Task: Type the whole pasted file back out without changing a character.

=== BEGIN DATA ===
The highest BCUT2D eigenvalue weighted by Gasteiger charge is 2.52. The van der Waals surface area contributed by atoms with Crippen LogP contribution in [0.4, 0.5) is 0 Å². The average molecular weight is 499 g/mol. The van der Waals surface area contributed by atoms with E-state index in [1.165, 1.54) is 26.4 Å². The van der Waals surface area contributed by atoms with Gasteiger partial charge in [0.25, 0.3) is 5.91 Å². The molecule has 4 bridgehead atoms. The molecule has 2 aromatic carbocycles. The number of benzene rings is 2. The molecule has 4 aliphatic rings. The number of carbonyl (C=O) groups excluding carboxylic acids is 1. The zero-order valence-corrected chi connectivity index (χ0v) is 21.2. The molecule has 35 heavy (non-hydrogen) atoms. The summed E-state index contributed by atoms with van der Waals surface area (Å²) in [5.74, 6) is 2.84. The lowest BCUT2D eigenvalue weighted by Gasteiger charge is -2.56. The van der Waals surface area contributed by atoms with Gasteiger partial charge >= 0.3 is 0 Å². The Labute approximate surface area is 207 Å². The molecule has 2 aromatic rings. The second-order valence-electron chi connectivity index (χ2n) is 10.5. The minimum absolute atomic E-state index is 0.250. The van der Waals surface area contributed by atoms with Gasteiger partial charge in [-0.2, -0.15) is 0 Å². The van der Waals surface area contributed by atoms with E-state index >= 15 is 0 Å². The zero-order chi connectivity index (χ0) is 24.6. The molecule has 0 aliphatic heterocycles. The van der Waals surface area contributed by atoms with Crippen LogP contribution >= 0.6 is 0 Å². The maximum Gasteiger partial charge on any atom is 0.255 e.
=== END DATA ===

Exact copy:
The highest BCUT2D eigenvalue weighted by Gasteiger charge is 2.52. The van der Waals surface area contributed by atoms with Crippen LogP contribution in [0.4, 0.5) is 0 Å². The average molecular weight is 499 g/mol. The van der Waals surface area contributed by atoms with E-state index in [1.165, 1.54) is 26.4 Å². The van der Waals surface area contributed by atoms with Gasteiger partial charge in [0.25, 0.3) is 5.91 Å². The molecule has 4 bridgehead atoms. The molecule has 2 aromatic carbocycles. The number of benzene rings is 2. The molecule has 4 aliphatic rings. The number of carbonyl (C=O) groups excluding carboxylic acids is 1. The zero-order valence-corrected chi connectivity index (χ0v) is 21.2. The molecule has 35 heavy (non-hydrogen) atoms. The summed E-state index contributed by atoms with van der Waals surface area (Å²) in [5.74, 6) is 2.84. The lowest BCUT2D eigenvalue weighted by Gasteiger charge is -2.56. The van der Waals surface area contributed by atoms with Gasteiger partial charge >= 0.3 is 0 Å². The Labute approximate surface area is 207 Å². The molecule has 2 aromatic rings. The second-order valence-electron chi connectivity index (χ2n) is 10.5. The minimum absolute atomic E-state index is 0.250. The van der Waals surface area contributed by atoms with Gasteiger partial charge in [-0.2, -0.15) is 0 Å². The van der Waals surface area contributed by atoms with E-state index >= 15 is 0 Å². The zero-order chi connectivity index (χ0) is 24.6. The molecule has 0 aliphatic heterocycles. The van der Waals surface area contributed by atoms with Crippen LogP contribution >= 0.6 is 0 Å². The maximum Gasteiger partial charge on any atom is 0.255 e.